How NATO Uses “the Russian Scare” to Justify Alliance’s Eastward Expansion
REUTERS/ Kacper PempelEurope15:12 24.10.2017(updated 15:23 24.10.2017) Get short URLDenis Bolotsky121811
It seems the idiom “the best defense is a good offense” is the best way to describe the principle behind the bloc’s creeping eastward expansion. NATO’s recent military deployments to the Baltic states, right on Russia’s doorstep, were hidden behind a smokescreen of media campaigns, which blamed Russia for increased tensions and “war preparations”.
In 2009 US and Russian diplomats agreed to hit the symbolic red “Reset” button, which was meant to fix bilateral relations between the two countries. Moscow agreed to assist Washington with its military transit and supply operations in Afghanistan. The White House, in turn, announced that it would drop the Bush administration’s plans to build a missile defense shield in Europe.
However, the whole “reset” idea didn’t last long. In 2016 NATO sent four battle groups of 1,000 soldiers to Russia’s borders, followed by the deployment of Patriot long-range anti-aircraft missiles to Lithuania as part of the Tobruk Legacy exercise.
Such a quick build-up of hostile forces near Russia’s borders was accompanied by a Western mainstream media campaign, which warned the Europeans about Russia’s military capabilities.
In November of 2016 the Washington Post published an article, showing the range of Russian missiles stationed in just one location – the Kaliningrad region — and using these maps explained how “the Russian arsenal on the Baltic, some of which has been tested in Syria, is potentially a game-changer.” Twitter’s “collective consciousness” quickly replied by posting maps of all US military installations near Russia’s borders. The maps show how some Old World nations are home to hundreds of such facilities, while Russia has no such presence anywhere near the US.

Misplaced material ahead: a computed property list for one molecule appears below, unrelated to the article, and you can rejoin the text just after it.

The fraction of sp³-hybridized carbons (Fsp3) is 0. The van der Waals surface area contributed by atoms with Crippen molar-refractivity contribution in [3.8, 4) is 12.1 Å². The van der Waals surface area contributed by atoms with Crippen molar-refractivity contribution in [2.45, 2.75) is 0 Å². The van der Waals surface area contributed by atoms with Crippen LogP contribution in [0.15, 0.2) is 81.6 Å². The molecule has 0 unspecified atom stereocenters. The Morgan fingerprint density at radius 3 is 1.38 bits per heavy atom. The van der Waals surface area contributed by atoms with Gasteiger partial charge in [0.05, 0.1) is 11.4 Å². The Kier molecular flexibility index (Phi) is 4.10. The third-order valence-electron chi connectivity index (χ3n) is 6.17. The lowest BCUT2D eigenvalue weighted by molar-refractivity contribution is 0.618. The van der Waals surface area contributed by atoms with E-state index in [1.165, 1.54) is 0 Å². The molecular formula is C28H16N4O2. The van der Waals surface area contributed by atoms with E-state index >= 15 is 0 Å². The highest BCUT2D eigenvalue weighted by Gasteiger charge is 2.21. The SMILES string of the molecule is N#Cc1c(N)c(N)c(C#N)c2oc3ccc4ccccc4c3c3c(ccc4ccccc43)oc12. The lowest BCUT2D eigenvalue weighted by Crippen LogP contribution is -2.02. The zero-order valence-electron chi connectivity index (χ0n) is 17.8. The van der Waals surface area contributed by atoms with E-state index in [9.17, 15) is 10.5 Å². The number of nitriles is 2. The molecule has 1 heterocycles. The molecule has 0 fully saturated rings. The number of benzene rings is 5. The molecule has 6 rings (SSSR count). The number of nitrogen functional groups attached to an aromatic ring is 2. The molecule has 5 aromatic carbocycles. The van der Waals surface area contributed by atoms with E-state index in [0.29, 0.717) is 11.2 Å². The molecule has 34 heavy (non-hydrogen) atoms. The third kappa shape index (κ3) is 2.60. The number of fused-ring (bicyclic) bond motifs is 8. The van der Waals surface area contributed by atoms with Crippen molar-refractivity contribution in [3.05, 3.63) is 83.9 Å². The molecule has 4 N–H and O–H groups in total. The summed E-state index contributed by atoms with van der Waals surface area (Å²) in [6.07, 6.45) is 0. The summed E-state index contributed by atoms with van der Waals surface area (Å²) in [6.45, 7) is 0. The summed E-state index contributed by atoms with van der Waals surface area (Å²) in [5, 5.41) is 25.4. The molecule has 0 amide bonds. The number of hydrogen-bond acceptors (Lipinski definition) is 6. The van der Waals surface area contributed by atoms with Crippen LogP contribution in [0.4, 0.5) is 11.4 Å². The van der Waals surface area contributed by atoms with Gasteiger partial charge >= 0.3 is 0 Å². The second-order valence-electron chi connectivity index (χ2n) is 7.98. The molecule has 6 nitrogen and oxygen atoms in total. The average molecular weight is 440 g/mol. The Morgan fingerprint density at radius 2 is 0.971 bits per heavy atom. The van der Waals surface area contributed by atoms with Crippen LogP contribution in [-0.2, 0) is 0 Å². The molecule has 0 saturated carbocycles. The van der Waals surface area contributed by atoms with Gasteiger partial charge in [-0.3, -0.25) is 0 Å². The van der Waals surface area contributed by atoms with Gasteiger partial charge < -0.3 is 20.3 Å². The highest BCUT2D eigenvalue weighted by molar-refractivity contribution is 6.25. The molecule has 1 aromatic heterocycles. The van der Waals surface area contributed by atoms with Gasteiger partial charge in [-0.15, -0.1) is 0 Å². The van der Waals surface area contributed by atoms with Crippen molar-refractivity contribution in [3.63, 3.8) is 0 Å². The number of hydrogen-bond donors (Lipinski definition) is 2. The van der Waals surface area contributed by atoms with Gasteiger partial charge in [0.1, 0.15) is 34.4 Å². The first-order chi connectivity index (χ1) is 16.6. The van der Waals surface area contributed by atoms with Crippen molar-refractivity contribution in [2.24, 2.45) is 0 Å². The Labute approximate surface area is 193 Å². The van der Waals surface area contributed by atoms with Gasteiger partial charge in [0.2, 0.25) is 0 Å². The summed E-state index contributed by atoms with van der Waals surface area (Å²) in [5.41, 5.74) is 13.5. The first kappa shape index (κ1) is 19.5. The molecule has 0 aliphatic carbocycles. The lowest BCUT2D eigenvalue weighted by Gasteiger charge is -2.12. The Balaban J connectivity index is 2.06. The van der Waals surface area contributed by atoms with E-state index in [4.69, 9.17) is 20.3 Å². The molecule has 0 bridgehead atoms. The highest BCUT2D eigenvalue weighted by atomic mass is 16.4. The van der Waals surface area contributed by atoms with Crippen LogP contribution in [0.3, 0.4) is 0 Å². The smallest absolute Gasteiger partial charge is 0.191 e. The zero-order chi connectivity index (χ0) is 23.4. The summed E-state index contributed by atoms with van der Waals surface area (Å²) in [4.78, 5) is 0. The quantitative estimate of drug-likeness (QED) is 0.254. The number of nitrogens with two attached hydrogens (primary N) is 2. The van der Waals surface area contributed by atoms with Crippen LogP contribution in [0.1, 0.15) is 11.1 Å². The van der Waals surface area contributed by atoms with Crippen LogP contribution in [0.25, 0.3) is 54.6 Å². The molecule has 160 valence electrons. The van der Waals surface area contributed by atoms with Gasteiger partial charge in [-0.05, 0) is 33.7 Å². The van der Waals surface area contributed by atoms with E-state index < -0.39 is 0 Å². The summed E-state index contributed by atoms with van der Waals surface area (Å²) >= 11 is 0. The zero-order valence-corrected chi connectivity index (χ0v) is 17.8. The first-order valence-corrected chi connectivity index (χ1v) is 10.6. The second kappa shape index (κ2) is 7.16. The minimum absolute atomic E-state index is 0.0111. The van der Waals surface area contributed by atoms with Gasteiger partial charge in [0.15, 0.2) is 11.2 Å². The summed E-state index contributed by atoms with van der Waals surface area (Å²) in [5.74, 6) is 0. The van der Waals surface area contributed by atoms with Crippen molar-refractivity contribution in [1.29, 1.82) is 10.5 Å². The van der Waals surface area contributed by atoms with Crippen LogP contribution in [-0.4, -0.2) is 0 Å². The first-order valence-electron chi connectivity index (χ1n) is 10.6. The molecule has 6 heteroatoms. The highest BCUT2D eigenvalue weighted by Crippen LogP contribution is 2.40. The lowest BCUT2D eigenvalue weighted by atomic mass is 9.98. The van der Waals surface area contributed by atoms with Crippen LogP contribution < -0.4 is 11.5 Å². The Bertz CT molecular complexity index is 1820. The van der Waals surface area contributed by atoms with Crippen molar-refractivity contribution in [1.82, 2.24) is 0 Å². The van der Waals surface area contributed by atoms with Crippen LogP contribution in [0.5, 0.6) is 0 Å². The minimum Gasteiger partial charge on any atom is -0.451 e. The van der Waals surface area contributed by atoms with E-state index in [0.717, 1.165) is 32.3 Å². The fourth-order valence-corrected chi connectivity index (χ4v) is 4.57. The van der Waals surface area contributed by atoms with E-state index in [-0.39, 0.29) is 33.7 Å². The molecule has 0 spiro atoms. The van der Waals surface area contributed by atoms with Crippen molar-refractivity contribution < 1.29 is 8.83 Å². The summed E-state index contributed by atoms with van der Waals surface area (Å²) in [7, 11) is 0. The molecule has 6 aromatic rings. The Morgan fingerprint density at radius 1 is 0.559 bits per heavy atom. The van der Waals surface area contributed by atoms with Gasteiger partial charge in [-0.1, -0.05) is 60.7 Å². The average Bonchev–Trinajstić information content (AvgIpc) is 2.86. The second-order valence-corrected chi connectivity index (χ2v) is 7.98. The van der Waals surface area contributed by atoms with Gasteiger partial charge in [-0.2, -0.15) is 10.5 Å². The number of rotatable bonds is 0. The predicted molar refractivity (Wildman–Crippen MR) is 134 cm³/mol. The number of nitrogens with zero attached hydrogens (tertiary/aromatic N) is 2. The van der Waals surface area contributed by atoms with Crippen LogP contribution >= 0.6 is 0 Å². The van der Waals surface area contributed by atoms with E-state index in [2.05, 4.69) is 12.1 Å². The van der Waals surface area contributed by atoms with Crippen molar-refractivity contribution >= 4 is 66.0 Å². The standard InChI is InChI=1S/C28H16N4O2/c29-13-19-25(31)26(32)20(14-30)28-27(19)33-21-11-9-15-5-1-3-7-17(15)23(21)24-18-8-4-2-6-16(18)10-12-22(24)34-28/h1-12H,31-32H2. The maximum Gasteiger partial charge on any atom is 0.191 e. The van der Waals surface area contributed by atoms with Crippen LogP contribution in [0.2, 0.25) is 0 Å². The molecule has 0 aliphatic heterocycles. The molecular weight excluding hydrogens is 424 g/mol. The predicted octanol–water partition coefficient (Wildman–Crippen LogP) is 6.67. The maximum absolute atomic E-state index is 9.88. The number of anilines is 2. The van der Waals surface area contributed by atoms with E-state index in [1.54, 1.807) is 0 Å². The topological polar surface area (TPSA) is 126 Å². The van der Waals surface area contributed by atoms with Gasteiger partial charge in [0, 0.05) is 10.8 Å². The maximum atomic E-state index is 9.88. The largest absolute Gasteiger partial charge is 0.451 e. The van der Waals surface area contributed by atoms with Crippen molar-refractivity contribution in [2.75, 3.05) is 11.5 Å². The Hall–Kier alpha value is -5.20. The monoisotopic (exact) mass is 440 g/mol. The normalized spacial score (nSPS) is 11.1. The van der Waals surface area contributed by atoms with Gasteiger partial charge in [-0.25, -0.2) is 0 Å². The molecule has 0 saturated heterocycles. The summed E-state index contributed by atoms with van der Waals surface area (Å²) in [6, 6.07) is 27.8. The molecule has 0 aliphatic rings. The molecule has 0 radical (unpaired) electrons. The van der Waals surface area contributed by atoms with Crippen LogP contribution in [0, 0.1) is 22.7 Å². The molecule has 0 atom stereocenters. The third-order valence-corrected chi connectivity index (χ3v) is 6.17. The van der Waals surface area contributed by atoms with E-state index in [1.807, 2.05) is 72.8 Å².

Another anti-Russian media campaign was launched by the West in the fall of this year, ahead of the joint “Zapad-2017” exercises held by Russia and Belarus. The event was quickly targeted by an avalanche of rumors on Twitter and several “hit pieces” in the mainstream media. Some Western observers claimed that Russia would leave its troops in Belarus after the exercises (which didn’t happen) to prepare for a future attack against the Baltic States. Others were certain that it was not Estonia, Latvia and Lithuania, but Norway that was next in Russia’s sights.
Russian officials say that they are well-aware of the media “smokescreen,” surrounding NATO’s continued eastward expansion. The country’s foreign minister Sergei Lavrov addressed the situation in the Baltics during this year’s Ministerial meeting of the Barents Euro-Arctic Council, where Russia currently holds the chairmanship.
“We perceive processes going on there as part of a well thought-out strategic policy of containing the Russian Federation. NATO leaders, primarily US leaders, don’t conceal this strategy. This strategy is being consistently implemented and is manifested in rapidly expanding efforts to establish a global missile defense system that has nothing to do with Iran and North Korea but which is linked with containing Russia and the People’s Republic of China.”
The North Atlantic Treaty Organization was created as an alliance of 12 members, with the US being one of its “founding fathers.” NATO has been growing steadily since its inception in 1949, and even after the fall of the Warsaw Pact, which was the organization’s biggest adversary, NATO continued to accept new members.
Moscow expressed concerns about the alliance’s eastward expansion, but the process went ahead.
At the turn of the millennium, the so-called Vilnius group, which included Estonia, Latvia and Lithuania joined the bloc, becoming the first former Soviet republics to pledge allegiance to the alliance’s goals.